Three programs of medieval environmental history research of fourteen sites was undertaken between 1998 and 2008 as part of the "Evolution of the Hungarian mires, peats and marshes", "Environment history of Hungary", and "Geoarcheological investigations of Hungary" projects. This present study was to demonstrate the facilities of paleoecological and paleoclimatological investigations (pollen, macrofossil, sediment works) completed on the core sequence of the Nádas Lake at Nagybárkány (Hungary). The Nádas Lake at Nagybárkány is a small peat-bog in the eastern Cserhát Mountains. The formation of the lake can be traced back to the late Glacial. The sediments deposited in the lakebed provide a record of climatic and hydrologic changes. A higher water level could be demonstrated from the late Glacial to the mid-Holocene, when the reed-beds covered a small area only. This was followed by a hiatus spanning about 5000 years, caused by the deepening of the lakebed during the Imperial Age, around 20 -50 AD. The water level decreased and the water quality was more eutrophic. A reed-bed evolved around the lake. Paludification started with a bulrush floating mat phase at the close of the Middle Age, ca. 1300 AD. The initiation of the Sphagnum-bog underwent similar phases as in the other Hungarian peat-bogs. Although some anthropogenic disturbances can be reconstructed in the development of the peatland, some climatic effects and authogenic processes might be separated by paleoecological analyses.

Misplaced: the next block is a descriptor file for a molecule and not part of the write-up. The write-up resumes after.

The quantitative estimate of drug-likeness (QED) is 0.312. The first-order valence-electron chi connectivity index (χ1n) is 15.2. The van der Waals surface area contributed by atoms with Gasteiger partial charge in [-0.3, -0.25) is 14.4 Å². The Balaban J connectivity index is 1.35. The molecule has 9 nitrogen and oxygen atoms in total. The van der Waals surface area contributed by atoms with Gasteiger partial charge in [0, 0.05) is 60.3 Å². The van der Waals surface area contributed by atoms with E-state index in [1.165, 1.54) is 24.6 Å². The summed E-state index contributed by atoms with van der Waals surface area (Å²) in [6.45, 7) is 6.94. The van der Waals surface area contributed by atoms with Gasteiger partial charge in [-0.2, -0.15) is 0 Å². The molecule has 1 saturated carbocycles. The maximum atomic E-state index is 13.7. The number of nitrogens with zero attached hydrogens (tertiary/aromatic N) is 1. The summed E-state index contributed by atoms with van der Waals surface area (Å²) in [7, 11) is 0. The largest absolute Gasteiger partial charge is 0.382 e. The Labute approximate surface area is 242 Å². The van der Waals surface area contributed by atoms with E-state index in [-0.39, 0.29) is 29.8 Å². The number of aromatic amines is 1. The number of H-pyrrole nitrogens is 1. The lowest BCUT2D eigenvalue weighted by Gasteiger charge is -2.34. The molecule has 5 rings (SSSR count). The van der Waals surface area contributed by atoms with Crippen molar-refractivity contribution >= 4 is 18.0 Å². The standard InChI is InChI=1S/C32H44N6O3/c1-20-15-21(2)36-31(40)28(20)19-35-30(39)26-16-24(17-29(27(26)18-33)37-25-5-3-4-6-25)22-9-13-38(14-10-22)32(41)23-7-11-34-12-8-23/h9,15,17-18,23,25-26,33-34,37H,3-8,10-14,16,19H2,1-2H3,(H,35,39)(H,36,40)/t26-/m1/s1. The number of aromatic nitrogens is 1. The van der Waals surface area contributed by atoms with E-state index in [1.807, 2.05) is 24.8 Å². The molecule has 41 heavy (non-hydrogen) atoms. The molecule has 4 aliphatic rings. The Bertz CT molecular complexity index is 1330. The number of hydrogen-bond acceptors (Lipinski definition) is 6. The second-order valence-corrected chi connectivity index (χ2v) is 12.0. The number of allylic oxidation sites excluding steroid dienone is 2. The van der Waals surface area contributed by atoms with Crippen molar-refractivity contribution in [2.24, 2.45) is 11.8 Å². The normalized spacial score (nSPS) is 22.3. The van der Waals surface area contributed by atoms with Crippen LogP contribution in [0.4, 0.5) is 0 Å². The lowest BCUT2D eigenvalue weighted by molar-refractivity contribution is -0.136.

|Number of pages||34|
|Publication status||Published - Dec 1 2009|
- Peatland development
ASJC Scopus subject areas
- Atmospheric Science